Having said this, the exemptions come with a number of conditions that will need to be satisfied before they can be relied upon. While specialist legal advice should therefore be sought, anyone proposing to be involved in carbon markets (especially those new to the regulation of financial products) will find it helpful to read the Guide as a first step.
Carbon units, ACCUs and eligible international emissions units (referred to in the remainder of this article as regulated emissions units) are deemed to be financial products as from 1 July 2012 (when the carbon pricing scheme comes into operation)4. In addition, ACCUs and eligible international emissions units are deemed not to be financial products until that date.
There are other emission and environmental instruments traded in Australia and overseas (for example, renewable energy certificates) which, at least in ASIC's view, are not financial products as they are ordinarily acquired to prevent a particular outcome (for example, paying a charge), rather than to manage financial risk5. Carbon units would fall within this category, as they are acquired so that they can be surrendered in order to avoid a unit shortfall charge, and so it appears that it is indeed necessary to expressly provide for carbon units (as well as the other kinds of regulated emissions units) to be financial products.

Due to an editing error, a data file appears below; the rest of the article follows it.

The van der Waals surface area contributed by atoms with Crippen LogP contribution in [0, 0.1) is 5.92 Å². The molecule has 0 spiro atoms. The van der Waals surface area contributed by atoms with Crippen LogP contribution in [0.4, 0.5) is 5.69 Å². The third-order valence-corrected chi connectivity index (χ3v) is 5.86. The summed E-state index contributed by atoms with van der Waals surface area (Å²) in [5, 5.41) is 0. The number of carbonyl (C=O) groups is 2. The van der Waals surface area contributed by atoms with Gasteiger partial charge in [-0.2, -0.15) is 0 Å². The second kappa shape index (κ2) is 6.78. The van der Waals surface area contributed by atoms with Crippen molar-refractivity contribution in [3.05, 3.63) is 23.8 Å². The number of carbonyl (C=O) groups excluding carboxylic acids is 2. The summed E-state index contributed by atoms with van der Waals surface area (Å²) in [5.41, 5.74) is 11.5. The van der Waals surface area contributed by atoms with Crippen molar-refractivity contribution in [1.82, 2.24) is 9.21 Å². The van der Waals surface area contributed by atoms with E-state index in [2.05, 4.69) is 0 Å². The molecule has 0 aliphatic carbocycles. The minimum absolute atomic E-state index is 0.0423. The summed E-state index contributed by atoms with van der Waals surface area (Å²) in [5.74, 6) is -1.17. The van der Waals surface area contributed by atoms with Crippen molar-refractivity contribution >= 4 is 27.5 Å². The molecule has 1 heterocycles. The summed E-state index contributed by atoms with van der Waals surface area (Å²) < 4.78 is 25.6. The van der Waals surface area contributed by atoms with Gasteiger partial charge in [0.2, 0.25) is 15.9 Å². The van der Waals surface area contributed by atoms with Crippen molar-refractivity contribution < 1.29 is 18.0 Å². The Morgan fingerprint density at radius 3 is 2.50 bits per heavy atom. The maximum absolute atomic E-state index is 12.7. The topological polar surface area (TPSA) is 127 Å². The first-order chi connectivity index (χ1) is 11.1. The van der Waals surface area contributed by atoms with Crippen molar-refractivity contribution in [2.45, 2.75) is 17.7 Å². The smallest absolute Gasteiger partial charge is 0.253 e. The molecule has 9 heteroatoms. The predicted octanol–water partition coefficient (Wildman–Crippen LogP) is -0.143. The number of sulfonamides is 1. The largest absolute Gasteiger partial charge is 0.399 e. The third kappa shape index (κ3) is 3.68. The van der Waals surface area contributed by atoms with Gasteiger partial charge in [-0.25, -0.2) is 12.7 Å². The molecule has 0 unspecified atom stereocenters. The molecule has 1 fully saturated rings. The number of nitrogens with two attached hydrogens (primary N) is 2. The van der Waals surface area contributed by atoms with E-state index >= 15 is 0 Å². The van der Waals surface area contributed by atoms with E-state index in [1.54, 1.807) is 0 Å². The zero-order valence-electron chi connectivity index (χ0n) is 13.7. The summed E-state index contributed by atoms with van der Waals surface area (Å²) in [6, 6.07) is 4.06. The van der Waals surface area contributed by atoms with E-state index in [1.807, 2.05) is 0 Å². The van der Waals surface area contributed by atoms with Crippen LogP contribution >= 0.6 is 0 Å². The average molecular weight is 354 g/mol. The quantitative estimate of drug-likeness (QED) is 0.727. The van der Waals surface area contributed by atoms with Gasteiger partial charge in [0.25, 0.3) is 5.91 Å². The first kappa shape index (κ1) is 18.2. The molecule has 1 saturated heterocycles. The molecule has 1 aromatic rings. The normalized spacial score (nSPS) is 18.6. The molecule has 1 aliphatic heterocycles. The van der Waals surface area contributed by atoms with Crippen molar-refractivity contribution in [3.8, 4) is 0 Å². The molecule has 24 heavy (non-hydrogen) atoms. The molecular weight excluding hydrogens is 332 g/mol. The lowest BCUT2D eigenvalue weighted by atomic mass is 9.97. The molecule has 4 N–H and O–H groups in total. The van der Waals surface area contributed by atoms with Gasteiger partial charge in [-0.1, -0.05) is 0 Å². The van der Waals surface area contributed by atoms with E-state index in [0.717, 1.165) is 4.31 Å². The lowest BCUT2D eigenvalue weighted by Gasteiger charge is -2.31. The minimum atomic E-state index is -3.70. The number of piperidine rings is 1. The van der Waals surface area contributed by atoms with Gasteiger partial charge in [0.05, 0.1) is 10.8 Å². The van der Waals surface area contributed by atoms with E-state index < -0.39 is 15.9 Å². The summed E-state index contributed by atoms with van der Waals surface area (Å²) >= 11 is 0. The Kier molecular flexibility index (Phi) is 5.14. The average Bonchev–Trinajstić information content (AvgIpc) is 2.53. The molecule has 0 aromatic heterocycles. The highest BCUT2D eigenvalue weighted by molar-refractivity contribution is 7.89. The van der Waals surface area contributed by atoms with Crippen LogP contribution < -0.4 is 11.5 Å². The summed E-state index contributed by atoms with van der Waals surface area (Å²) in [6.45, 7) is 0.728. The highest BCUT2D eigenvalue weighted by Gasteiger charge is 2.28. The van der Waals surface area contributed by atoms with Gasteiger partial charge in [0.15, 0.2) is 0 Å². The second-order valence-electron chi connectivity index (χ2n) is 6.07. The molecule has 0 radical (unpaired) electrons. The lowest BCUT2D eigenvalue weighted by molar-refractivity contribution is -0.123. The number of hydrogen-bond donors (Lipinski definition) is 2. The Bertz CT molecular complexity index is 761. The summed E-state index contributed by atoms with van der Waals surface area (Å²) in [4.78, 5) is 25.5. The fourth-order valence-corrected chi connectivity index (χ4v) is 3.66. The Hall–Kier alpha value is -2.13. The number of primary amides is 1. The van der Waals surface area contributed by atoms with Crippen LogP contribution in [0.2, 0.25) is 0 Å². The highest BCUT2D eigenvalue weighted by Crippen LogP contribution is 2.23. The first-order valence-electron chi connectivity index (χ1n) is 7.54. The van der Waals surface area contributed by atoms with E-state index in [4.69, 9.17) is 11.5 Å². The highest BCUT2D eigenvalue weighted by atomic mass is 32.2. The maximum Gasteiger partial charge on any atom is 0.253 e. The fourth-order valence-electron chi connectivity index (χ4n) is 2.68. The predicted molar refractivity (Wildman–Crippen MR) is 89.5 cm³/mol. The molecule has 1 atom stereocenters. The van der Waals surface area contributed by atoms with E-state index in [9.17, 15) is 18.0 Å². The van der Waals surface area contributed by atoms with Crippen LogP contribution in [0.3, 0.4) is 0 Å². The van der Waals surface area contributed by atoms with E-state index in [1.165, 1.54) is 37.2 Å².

No such deeming is necesary for 'derivatives' over regulated emissions units or other emission and environmental instruments to be financial products. Generally speaking, a derivative is defined as arising if there is a contract (or other arrangement) between two or more parties under which an amount is payable at a future time and that amount (or the value of the arrangement) is ultimately determined, derived from or varies by reference to the value or price of something else6. Recent case law has confirmed that this definition is not to be read down, even in situations where it seems inappropriate that the arrangement in question be regulated as a derivative.7 So, for example, a contract to acquire regulated emissions units (or any of these other market-traded emission or environmental units) in the future, or an option to do so, could be a derivative8. This means that, even if the subject of the derivative is not a financial product, the derivative itself will be, and so an AFSL will be required now to permit dealings in derivatives over regulated emissions units (and other market-traded emission or environmental units) unless a relevant exemption applies.